Sunday, December 20, 2009

How reliable is Wikipedia?

Wikipedia is a splendid idea. I often consult it, as do millions of others. But it seems that reliance on it alone can be dangerous.

I recently consulted Wikipedia about the phenomenon known as “Blindsight”. This is a condition in which subjects who become blind through damage to their primary visual cortex can apparently discriminate with high accuracy objects presented to their blind fields but are totally unaware that anything has been presented there. They are just able to discriminate, for example, whether a visual stimulus moves to the left or to the right but deny having seen anything.

That, at any rate is one version.

There are some, amongst whom I include myself, who have doubts about the phenomenon. I will not detail here the articles that I and others have written to express these doubts. But anyone consulting the article on “Blindsight” in Wikipedia would not even realize that this is a very controversial topic. They would instead have the impression that it is a well established and agreed-upon phenomenon.

But that is far from being so. It is a very controversial phenomenon. But the Wikipedia article doesn't give any hint that it is, or refer to any articles that have questioned the phenomenon. I hasten to add that I do not know who has written the article and have not bothered to look it up.

I suppose, and hope, that no scholar relies exclusively on Wikipedia or indeed on any single source. The danger comes more from, and to, those who, not being conversant with the literature on the subject, assume the validity of what is written and propagate it unquestioningly.

Blindsight is not the only article in Wikipedia that is misleading. There are others, some of them self-serving articles. It is of course the essence of good scholarship to allude to other findings or interpretations, even ones with which the author may disagree. Apparently, when some people think they can get away with it, they will not do so.This is perhaps less likely to happen in peer-reviewed articles.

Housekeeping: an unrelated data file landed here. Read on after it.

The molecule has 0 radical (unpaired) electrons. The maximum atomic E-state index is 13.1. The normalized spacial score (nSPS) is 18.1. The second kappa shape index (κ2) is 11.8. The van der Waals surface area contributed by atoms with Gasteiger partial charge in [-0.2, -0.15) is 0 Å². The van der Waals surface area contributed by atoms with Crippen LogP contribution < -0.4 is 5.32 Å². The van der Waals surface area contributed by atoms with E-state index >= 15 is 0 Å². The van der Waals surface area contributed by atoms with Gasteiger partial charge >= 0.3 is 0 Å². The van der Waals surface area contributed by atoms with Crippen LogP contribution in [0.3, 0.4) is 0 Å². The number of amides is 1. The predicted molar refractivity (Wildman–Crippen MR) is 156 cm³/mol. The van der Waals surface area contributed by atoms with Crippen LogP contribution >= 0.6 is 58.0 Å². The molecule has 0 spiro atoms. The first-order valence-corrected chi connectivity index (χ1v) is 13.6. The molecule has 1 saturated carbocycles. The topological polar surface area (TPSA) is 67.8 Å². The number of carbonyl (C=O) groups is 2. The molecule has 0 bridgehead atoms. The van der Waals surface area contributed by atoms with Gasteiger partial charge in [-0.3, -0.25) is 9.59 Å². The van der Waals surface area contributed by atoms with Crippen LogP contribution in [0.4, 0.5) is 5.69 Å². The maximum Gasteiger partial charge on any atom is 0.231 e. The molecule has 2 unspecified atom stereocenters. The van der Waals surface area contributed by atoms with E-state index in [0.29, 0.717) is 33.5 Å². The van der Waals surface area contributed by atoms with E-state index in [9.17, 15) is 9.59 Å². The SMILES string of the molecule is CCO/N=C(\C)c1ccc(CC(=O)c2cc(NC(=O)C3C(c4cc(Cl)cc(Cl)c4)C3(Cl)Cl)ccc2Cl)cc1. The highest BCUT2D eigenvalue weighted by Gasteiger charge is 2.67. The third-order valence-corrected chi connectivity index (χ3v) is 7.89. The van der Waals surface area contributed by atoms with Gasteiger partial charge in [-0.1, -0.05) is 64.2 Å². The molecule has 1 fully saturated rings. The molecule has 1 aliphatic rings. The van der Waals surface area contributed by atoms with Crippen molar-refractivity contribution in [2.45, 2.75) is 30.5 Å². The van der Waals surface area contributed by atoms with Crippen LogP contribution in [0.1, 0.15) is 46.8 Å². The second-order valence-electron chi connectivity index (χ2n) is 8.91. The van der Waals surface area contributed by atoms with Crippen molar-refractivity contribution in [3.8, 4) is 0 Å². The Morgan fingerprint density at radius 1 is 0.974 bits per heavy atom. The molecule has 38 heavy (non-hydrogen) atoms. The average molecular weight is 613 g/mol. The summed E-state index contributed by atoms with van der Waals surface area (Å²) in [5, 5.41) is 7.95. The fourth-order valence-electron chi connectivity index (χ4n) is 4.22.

On the other hand, unlike articles published in peer-reviewed journals, Wikipedia gives us the opportunity of modifying the articles and eradicating the errors. I am myself dis-inclined to do so. It would be too time consuming. It is sufficient to be aware of the danger in order to avoid the consequences. So I will continue to use and enjoy Wikipedia while being aware of its shortcomings.

1 comment:

Art said...

Though I generally share your view on blindsight I have to disagree.

The purpose of Wikipedia is to give the reader a compressed, text-book style knowledge. Scholars usually rely on other sources than this, same as they don't rely on textbooks in our specialty.

This educational purpose can not be fulfilled when the material is too deep and hermetic to understand for a layman.

My point is that Wikipedia merely copies some of the knowledge already being repeated by kazylions of textbooks, and it repeats also the same errors as are to be found in most of them (a good example might be the article on BOLD-fMRI signal). What is to blame is the nature of how the knowledge compression occurs. I, however, think that there much more benefits that the broad public can get of Wikipedia, than there are costs.


Best regards,

Art